Kabul, Afghanistan | July 20, 2003


I finally found some girl playmates, which was not an easy task considering that I worked in such a solo capacity and didn’t arrive at an office every day filled with peers. My office consisted of a conservative Pashtun Afghan male 15 years my senior, a bevy of young female subordinates, girls whose entire lives had consisted of shuttling between refugee camps in Pakistan and who barely spoke English, and dozens of virtually illiterate embroiderers. I had to work to find people to relate to, because even with the expats I did come across, I didn’t necessarily have that much in common. I was so American -- I had just finished business school and my reality had been formed by a life divided between New York City and California – how much did really have to say to a career UN girl from Spain or a grungy French non-profit worker. Anyway, it took a lot of legwork and the results were not a perfect fit, but it was a crossover that finally wrestled me free from the strange dance of trying to go out and have a life without any male person getting the wrong idea.  

The head of the UNDP had told me to call a “Persian women” in his office.  What I pictured would be a semi-nerdy and uptight princess turned out to be a hardcore LA party girl living it to the max in Kabul.  Her waify sidekick was another Persian-American with an irresistibly cute manner who took a backseat to her type-A friend’s commandeering ways.   We’ll call them S and M, for those really were their initials.  

For them, it sounded like work was an afterthought to the endless nights of getting chauffeured from event to event  – restaurant, private book signing, dinner at x embassy, private party, late evening drinks, early evening drinks…heavily decorated with an even more endless supply of fresh male bait flown in to replace those who had flown out the day before.  S was currently conducting two separate affairs – one with an American former Navy Seal bodyguard of Karzai’s, and the other with a handsome Dutch lawyer at the UN who had a thing for Iranian girls.  M claimed she fell in love “every hour.”   Both were a ridiculously young 25 years old and it baffled me as to how they had even constructed these overseas lives for themselves at such precocious ages.  Particularly because M had quite a prestigious job and got to boss around a lot of people much older than herself.  

The first night of getting acquainted was conducted at a Thai restaurant run by three Thai women (or were they Chinese Thai?) who wore traditional Thai hostess dresses and ran similar operations in Kosovo, Timor, and other UN hot spots.  The second night was a house birthday party filled to the rim with mostly UN and some NGO characters.  I chatted with everyone from Karzai’s Chief of Staff to two overly perked up Italian ISAF soldiers with the almost caricatured Claude van Damme physiques.   The great majority of women there, with the exception of my two guides and their Finnish pal (model found!), were noticeably unfriendly.  I expected a lot of warmth and welcoming behavior, considering we were a relatively small number of Western citizens in a warzone together, but that was not what I observed.  People were cliqueish, standoffish, flakey…like any city anywhere.    Sangria and cocktails flowed like fountains as I tried to process all that was in front of me.  People danced casually, the noise was extremely loud -- it was clear that the event was for a very well-oiled set of attendees. I ran into a young Afghan UN worker I had met the last summer on the one night I had managed to sneak out the missionary guesthouse to check out the town, finally found the Danish girl who introduced me to so many people without actually meeting me, and tiredly chatted with individuals I just couldn’t find interesting, i.e., the former US Ranger/Navy Seal crowd that now worked for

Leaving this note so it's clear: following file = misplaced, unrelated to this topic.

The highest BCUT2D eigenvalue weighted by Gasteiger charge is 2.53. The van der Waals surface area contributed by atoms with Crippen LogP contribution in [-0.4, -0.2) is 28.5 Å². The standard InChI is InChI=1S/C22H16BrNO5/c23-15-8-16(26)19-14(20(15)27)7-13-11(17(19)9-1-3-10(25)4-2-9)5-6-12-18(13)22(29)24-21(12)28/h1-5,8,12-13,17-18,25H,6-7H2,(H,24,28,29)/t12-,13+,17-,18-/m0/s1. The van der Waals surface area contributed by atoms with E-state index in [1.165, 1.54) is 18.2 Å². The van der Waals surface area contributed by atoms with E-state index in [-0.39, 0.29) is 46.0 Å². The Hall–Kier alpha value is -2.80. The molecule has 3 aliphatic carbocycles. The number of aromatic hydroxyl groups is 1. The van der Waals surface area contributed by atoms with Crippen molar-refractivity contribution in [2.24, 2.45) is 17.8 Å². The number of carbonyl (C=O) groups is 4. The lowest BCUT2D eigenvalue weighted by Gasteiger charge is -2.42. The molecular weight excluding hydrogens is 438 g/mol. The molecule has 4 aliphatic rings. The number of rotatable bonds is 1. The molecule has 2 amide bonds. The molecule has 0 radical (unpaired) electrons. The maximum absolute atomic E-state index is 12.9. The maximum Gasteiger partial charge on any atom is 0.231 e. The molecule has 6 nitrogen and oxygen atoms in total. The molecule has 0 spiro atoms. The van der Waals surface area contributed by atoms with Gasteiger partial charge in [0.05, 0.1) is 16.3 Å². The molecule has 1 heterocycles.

DynCorp, that creepy mercenary/multinational “security” organization that subcontracted for the US government, a kind of meatheaded Italian working for his embassy, a weird French dude on some kind of confusing ethnomusicology project.  The second party at some French NGO was even bigger and noisier.  
Good music, tarps and textiles all over the lawn for people to lounge on, and a very distinct sense that the entire compound was occupied by a bunch of kids who had “gotten a house together” to party in rather than to save the world.  What stunned me the most all night was watching the girls walk out of the party in the tank tops and low fitted jeans without a care in the world – out and into a dusty Kabul street where a few semi-bewildered drivers and random
streetpeople stared in disbelief.

I stumbled in through the front door at 3 am to the hissing sounds of the two chowkidars (guards).  They were apparently in full REM sleep mode because they both promptly disappeared after opening up the gate, leaving me alone to figure out how to get inside the front door on the actual house.  Rather than keep a low profile, I had the nerve the next day to complain about their treatment of me – considered a bit surprising by the house management who has mentioned in the past that the curfew was 9 pm.   But I think my insistence on total freedom is slowly changing the atmosphere of this suspiciously dry house. The two managers have transformed their initial jealousy and hostility of my come and go habits to one of excited tolerance as I promise to tell them stories of my adventures out there in the Kabul expat world.  I am telling you, entire revolutions can be avoided if you give the people entertainment.